The median price in the state of California was $271,320 in February, down 2.8 percent month-to-month and down 2.5 percent year-to-year. In the last four years, median price in the first few months of the year has declined more sharply than the long-run trend going back to the late 1970s. So what is going on here?
Bank Behavior is One Reason…
Since 1979, the January-to-February change in the median price has averaged a drop of 0.1 percent. However, over the last four years, with an average December-to-January decline of 9.6 percent, followed by an average January-toFebruary decline of 2.3 percent.
This recent phenomenon does not seem to be a fluke. Instead it is more likely a result of bank behavior. In looking at distressed sales statistics from C.A.R., there is an increased concentration in Bank Owned or REO sales in the final months of each year that carry over into the first two months of the next year. This spike in distressed properties in the beginning months of the year could drive the price downward during those time periods.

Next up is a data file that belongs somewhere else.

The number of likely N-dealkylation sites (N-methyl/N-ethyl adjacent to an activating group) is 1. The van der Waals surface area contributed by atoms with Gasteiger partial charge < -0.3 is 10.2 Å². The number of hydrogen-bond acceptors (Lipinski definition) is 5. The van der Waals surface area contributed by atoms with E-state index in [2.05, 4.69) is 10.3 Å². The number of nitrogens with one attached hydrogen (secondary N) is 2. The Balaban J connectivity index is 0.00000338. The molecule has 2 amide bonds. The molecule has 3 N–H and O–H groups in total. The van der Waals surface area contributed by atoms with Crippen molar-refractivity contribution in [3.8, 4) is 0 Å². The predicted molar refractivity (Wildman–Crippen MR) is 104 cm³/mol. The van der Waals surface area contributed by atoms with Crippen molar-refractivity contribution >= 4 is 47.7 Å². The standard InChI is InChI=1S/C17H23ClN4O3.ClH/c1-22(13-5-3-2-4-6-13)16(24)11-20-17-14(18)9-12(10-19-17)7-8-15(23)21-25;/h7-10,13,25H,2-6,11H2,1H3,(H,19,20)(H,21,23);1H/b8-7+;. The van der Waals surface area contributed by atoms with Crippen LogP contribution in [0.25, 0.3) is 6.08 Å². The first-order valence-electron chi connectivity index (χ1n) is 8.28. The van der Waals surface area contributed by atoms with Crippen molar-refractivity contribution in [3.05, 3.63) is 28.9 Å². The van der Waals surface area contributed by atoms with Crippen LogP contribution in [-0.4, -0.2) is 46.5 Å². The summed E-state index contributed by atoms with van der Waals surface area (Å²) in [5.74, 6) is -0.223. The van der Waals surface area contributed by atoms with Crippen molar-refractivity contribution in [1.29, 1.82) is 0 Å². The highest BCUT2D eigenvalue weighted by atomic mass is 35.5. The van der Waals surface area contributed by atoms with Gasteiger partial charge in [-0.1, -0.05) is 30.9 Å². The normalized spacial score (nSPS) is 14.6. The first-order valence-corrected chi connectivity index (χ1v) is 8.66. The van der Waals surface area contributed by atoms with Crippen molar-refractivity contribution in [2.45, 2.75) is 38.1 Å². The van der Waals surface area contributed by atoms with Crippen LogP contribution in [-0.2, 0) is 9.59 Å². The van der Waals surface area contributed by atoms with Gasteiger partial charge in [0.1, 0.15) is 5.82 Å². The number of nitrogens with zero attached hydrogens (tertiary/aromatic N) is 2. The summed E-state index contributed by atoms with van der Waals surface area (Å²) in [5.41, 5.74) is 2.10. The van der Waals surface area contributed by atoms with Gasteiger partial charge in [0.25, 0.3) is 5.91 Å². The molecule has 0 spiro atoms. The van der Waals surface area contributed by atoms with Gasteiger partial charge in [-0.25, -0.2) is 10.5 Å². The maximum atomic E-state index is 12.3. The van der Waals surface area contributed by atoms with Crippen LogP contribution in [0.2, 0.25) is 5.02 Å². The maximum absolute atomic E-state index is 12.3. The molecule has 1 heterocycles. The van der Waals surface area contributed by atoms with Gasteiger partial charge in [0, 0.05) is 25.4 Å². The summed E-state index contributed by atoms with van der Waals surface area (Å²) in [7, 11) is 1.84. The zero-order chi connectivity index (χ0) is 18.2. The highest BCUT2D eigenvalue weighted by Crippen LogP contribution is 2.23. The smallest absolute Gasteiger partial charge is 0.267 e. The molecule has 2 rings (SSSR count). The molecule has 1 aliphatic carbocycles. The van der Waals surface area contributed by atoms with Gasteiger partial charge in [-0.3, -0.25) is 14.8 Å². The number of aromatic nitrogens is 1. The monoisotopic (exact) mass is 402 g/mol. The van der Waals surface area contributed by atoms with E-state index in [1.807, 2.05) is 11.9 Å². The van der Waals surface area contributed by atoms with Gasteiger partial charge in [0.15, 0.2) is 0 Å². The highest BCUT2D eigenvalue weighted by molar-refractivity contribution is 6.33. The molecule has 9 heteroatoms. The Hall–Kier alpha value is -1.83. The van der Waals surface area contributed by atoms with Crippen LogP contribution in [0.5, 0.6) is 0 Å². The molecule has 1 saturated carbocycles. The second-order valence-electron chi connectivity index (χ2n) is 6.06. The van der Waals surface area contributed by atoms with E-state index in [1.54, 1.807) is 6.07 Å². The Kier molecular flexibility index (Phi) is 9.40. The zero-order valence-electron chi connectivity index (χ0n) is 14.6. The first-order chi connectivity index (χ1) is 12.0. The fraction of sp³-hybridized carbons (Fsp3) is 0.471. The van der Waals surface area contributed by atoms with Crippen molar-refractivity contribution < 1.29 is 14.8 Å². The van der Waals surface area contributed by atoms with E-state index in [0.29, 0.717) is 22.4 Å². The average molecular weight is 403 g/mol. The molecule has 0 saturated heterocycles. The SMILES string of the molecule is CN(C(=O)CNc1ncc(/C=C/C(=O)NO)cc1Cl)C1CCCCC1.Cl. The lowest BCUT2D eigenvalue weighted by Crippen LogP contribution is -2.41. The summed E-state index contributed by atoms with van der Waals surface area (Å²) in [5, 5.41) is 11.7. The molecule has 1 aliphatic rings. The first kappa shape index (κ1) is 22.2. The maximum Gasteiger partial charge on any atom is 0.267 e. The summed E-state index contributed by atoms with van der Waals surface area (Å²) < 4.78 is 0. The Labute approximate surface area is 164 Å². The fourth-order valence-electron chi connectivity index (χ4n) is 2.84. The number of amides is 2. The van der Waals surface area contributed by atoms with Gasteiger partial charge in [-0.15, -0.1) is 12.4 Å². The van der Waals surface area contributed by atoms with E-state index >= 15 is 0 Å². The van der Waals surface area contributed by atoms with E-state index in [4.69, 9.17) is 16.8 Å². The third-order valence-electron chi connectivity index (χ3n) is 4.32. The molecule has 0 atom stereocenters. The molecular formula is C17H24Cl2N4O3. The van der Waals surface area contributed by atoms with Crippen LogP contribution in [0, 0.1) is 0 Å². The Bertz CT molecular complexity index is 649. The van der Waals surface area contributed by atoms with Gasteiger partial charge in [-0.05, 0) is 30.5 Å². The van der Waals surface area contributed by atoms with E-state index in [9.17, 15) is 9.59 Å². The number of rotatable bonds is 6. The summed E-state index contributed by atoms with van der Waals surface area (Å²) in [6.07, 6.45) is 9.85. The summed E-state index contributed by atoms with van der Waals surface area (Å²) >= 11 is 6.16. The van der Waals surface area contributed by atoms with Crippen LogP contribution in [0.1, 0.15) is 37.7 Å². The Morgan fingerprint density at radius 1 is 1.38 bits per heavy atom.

The seasonal spike in distressed property sales coincides with a recurring annual pattern in high end homes around the holidays through the first few months of the year.
…Discretionary Sellers is Another
Over that time period, both the number and percentage of high end home sales ($1 million and higher) typically decline each year. Together with the seasonal spike in distressed properties, the typical drop in the median price during the first few months of the year has become amplified.
In both 2009 and 2010, the steep month-to-month declines in the median price in January and February were offset as the market moved into the peak months beginning in March and running through the summer so that by midyear the median had returned to the late-season levels of the previous year. However, the market and median price were boosted in 2009 and the first half of 2010 by Federal tax credits which have since expired. In 2011, the market must move forward on its own as economic conditions improve.